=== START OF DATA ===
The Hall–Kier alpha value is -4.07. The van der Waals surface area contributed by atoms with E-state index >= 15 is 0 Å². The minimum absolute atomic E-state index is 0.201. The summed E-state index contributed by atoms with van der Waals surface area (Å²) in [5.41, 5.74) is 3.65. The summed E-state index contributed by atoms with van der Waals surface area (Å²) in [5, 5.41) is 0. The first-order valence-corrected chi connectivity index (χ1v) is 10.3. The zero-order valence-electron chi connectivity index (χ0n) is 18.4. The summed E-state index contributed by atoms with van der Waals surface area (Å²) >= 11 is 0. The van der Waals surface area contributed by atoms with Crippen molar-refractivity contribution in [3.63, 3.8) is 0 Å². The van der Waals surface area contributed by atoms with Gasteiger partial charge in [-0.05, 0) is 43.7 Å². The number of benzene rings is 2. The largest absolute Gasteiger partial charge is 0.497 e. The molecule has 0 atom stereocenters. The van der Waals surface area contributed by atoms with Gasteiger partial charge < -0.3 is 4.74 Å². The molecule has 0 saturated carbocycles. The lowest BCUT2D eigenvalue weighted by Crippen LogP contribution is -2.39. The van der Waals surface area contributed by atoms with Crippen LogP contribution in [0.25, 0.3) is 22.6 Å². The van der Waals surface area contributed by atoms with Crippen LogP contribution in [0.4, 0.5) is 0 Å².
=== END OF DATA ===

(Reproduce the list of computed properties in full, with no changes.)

The Hall–Kier alpha value is -4.07. The van der Waals surface area contributed by atoms with E-state index >= 15 is 0 Å². The minimum absolute atomic E-state index is 0.201. The summed E-state index contributed by atoms with van der Waals surface area (Å²) in [5.41, 5.74) is 3.65. The summed E-state index contributed by atoms with van der Waals surface area (Å²) in [5, 5.41) is 0. The first-order valence-corrected chi connectivity index (χ1v) is 10.3. The zero-order valence-electron chi connectivity index (χ0n) is 18.4. The summed E-state index contributed by atoms with van der Waals surface area (Å²) >= 11 is 0. The van der Waals surface area contributed by atoms with Crippen molar-refractivity contribution in [3.63, 3.8) is 0 Å². The van der Waals surface area contributed by atoms with Gasteiger partial charge in [-0.05, 0) is 43.7 Å². The number of benzene rings is 2. The largest absolute Gasteiger partial charge is 0.497 e. The molecule has 0 atom stereocenters. The van der Waals surface area contributed by atoms with Gasteiger partial charge < -0.3 is 4.74 Å². The molecule has 0 saturated carbocycles. The lowest BCUT2D eigenvalue weighted by Crippen LogP contribution is -2.39. The van der Waals surface area contributed by atoms with Crippen LogP contribution in [0.25, 0.3) is 22.6 Å². The van der Waals surface area contributed by atoms with Crippen LogP contribution in [0.4, 0.5) is 0 Å².